Humanist Discussion Group

Humanist Archives: Jan. 23, 2022, 8:44 a.m. Humanist 35.483 - oracles and intelligence

              Humanist Discussion Group, Vol. 35, No. 483.
        Department of Digital Humanities, University of Cologne
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        Date: 2022-01-22 09:07:58+00:00
        From: Willard McCarty <>
        Subject: oracles

This is briefly to comment on Jim Rovira's closing comment to the
posting, "intelligence, artificial and biological", specifically to the
Turing Test question:

> Let us not forget the very human tendency, also existing for millennia, for
> people to build things then kneel before them in veneration, offer
> sacrifices, treat as oracles.

In an effort to distance oneself from the belief involved, one has to be 
careful here not to sweep away what all such people were (and are, in 
fact are) trying to do. As Walter Burkert pointed out, one doesn't have to
share the belief to understand how oracular practices work. Further,
should we not be attempting to build bridges to them rather than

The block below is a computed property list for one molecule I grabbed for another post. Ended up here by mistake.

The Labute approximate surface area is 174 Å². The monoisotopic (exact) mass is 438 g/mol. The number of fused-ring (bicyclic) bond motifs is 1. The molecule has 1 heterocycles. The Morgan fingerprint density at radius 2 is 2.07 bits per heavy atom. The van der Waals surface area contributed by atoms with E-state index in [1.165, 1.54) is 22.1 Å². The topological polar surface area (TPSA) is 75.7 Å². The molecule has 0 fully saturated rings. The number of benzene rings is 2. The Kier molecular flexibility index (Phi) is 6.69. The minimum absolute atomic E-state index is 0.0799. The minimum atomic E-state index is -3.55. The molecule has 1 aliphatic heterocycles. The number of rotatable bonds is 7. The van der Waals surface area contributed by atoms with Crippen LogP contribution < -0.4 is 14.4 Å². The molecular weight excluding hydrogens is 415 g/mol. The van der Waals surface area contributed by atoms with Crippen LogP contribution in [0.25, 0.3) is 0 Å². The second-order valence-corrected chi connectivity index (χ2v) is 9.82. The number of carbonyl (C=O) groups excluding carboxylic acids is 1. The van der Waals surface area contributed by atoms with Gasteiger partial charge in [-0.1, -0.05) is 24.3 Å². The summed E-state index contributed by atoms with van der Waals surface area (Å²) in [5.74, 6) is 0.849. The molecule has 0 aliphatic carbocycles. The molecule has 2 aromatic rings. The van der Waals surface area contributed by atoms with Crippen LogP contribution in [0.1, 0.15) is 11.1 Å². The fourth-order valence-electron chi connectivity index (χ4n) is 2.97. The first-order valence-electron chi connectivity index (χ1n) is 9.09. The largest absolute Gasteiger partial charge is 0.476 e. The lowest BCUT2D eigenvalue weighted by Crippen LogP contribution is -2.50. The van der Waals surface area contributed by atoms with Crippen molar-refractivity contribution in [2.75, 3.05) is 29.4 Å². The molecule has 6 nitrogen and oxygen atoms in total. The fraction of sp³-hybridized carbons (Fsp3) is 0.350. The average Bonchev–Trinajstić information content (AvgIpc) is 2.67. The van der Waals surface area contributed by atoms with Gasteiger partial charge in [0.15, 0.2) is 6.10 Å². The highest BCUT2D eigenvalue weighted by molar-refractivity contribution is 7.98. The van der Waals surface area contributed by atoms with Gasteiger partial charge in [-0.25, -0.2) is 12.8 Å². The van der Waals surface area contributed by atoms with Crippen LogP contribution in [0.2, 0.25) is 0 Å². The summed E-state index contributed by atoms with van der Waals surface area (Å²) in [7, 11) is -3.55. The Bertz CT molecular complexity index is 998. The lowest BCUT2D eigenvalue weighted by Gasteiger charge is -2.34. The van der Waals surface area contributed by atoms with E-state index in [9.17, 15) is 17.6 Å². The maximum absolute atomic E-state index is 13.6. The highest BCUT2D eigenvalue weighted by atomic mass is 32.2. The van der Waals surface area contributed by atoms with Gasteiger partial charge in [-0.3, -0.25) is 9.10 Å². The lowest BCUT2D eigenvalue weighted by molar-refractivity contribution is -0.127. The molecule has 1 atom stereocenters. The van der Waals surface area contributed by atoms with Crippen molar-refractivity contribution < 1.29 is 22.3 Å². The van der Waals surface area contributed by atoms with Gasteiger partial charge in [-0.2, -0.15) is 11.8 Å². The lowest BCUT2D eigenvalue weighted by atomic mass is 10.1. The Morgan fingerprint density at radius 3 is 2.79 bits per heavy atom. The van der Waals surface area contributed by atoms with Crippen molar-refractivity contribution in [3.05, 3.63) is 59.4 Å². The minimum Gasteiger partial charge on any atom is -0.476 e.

distance ourselves from them? Seek common ground, not signing up to
their beliefs but imagining what it is to be as they are?

Turing was perhaps the first to make room for an oracular function of
smart machines (in his 1938 dissertation); later, in an interview by a
Times (London) reporter at a presentation of the Manchester Mark I in
1949, he used prophetic language to advise that the readership should
keep its eyes open for what was coming: “This is only a foretaste of
what is to come, and only the shadow of what is going to be.” Yes, he
was a mischievous, playful fellow, but do we not learn by entertaining
all manner of ideas playfully? Is there not a parallel between a diviner's 
and the combinatorial machine's manipulations? See Italo Calvino's 
"Cybernetics and Ghosts".


Willard McCarty,
Professor emeritus, King's College London;
Editor, Interdisciplinary Science Reviews;  Humanist

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